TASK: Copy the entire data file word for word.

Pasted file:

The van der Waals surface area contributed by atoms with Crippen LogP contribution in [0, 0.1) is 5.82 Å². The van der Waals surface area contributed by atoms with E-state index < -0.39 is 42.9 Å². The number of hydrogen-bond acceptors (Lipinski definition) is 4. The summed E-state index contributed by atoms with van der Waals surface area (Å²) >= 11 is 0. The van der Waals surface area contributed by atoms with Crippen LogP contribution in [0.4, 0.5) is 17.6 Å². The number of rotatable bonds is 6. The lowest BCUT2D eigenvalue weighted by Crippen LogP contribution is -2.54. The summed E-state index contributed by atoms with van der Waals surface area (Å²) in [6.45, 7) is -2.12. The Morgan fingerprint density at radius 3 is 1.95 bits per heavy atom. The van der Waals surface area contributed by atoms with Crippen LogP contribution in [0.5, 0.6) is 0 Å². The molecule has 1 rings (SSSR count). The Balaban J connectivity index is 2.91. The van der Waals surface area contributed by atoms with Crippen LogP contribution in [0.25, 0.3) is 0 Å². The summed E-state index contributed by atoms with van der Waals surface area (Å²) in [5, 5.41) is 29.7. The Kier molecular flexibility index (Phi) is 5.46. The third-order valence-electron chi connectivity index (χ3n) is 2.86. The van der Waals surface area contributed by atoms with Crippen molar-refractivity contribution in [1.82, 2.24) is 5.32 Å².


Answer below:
The van der Waals surface area contributed by atoms with Crippen LogP contribution in [0, 0.1) is 5.82 Å². The van der Waals surface area contributed by atoms with E-state index < -0.39 is 42.9 Å². The number of hydrogen-bond acceptors (Lipinski definition) is 4. The summed E-state index contributed by atoms with van der Waals surface area (Å²) >= 11 is 0. The van der Waals surface area contributed by atoms with Crippen LogP contribution in [0.4, 0.5) is 17.6 Å². The number of rotatable bonds is 6. The lowest BCUT2D eigenvalue weighted by Crippen LogP contribution is -2.54. The summed E-state index contributed by atoms with van der Waals surface area (Å²) in [6.45, 7) is -2.12. The Morgan fingerprint density at radius 3 is 1.95 bits per heavy atom. The van der Waals surface area contributed by atoms with Crippen LogP contribution in [0.5, 0.6) is 0 Å². The molecule has 1 rings (SSSR count). The Balaban J connectivity index is 2.91. The van der Waals surface area contributed by atoms with Crippen LogP contribution in [0.25, 0.3) is 0 Å². The summed E-state index contributed by atoms with van der Waals surface area (Å²) in [5, 5.41) is 29.7. The Kier molecular flexibility index (Phi) is 5.46. The third-order valence-electron chi connectivity index (χ3n) is 2.86. The van der Waals surface area contributed by atoms with Crippen molar-refractivity contribution in [1.82, 2.24) is 5.32 Å².